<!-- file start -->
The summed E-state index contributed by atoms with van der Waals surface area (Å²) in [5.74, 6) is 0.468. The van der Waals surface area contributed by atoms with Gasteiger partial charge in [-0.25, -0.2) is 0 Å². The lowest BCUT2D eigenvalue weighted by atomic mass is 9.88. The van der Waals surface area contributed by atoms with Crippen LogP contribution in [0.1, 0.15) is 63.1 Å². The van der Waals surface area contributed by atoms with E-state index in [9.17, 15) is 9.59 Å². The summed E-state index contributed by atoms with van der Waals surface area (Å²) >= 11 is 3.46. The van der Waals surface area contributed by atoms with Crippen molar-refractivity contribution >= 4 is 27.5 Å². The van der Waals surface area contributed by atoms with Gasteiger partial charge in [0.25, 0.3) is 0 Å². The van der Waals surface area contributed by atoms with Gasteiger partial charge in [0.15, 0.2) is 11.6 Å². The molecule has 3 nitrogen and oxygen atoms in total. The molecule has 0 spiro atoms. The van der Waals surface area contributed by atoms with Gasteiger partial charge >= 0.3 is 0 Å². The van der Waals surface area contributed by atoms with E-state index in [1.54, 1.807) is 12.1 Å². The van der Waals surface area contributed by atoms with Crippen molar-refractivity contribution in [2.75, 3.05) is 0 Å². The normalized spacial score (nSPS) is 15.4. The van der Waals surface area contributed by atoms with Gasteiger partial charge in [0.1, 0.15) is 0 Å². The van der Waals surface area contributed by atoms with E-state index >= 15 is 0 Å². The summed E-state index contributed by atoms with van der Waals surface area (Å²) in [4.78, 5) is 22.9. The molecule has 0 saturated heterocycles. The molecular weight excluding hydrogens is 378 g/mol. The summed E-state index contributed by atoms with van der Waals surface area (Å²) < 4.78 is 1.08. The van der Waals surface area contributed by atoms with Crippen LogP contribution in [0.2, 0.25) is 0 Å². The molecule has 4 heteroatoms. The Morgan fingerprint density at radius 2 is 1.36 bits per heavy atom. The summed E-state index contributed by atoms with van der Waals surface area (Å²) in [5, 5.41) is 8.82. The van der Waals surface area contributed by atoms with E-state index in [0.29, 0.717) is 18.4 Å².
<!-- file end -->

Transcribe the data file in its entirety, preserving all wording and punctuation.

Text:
The summed E-state index contributed by atoms with van der Waals surface area (Å²) in [5.74, 6) is 0.468. The van der Waals surface area contributed by atoms with Gasteiger partial charge in [-0.25, -0.2) is 0 Å². The lowest BCUT2D eigenvalue weighted by atomic mass is 9.88. The van der Waals surface area contributed by atoms with Crippen LogP contribution in [0.1, 0.15) is 63.1 Å². The van der Waals surface area contributed by atoms with E-state index in [9.17, 15) is 9.59 Å². The summed E-state index contributed by atoms with van der Waals surface area (Å²) >= 11 is 3.46. The van der Waals surface area contributed by atoms with Crippen molar-refractivity contribution >= 4 is 27.5 Å². The van der Waals surface area contributed by atoms with Gasteiger partial charge in [0.25, 0.3) is 0 Å². The van der Waals surface area contributed by atoms with Gasteiger partial charge in [0.15, 0.2) is 11.6 Å². The molecule has 3 nitrogen and oxygen atoms in total. The molecule has 0 spiro atoms. The van der Waals surface area contributed by atoms with Gasteiger partial charge >= 0.3 is 0 Å². The van der Waals surface area contributed by atoms with E-state index in [1.54, 1.807) is 12.1 Å². The van der Waals surface area contributed by atoms with Crippen molar-refractivity contribution in [2.75, 3.05) is 0 Å². The normalized spacial score (nSPS) is 15.4. The van der Waals surface area contributed by atoms with Gasteiger partial charge in [0.1, 0.15) is 0 Å². The van der Waals surface area contributed by atoms with E-state index >= 15 is 0 Å². The summed E-state index contributed by atoms with van der Waals surface area (Å²) in [4.78, 5) is 22.9. The molecule has 0 saturated heterocycles. The molecular weight excluding hydrogens is 378 g/mol. The summed E-state index contributed by atoms with van der Waals surface area (Å²) < 4.78 is 1.08. The van der Waals surface area contributed by atoms with Crippen LogP contribution in [0.2, 0.25) is 0 Å². The molecule has 4 heteroatoms. The Morgan fingerprint density at radius 2 is 1.36 bits per heavy atom. The summed E-state index contributed by atoms with van der Waals surface area (Å²) in [5, 5.41) is 8.82. The van der Waals surface area contributed by atoms with E-state index in [0.29, 0.717) is 18.4 Å².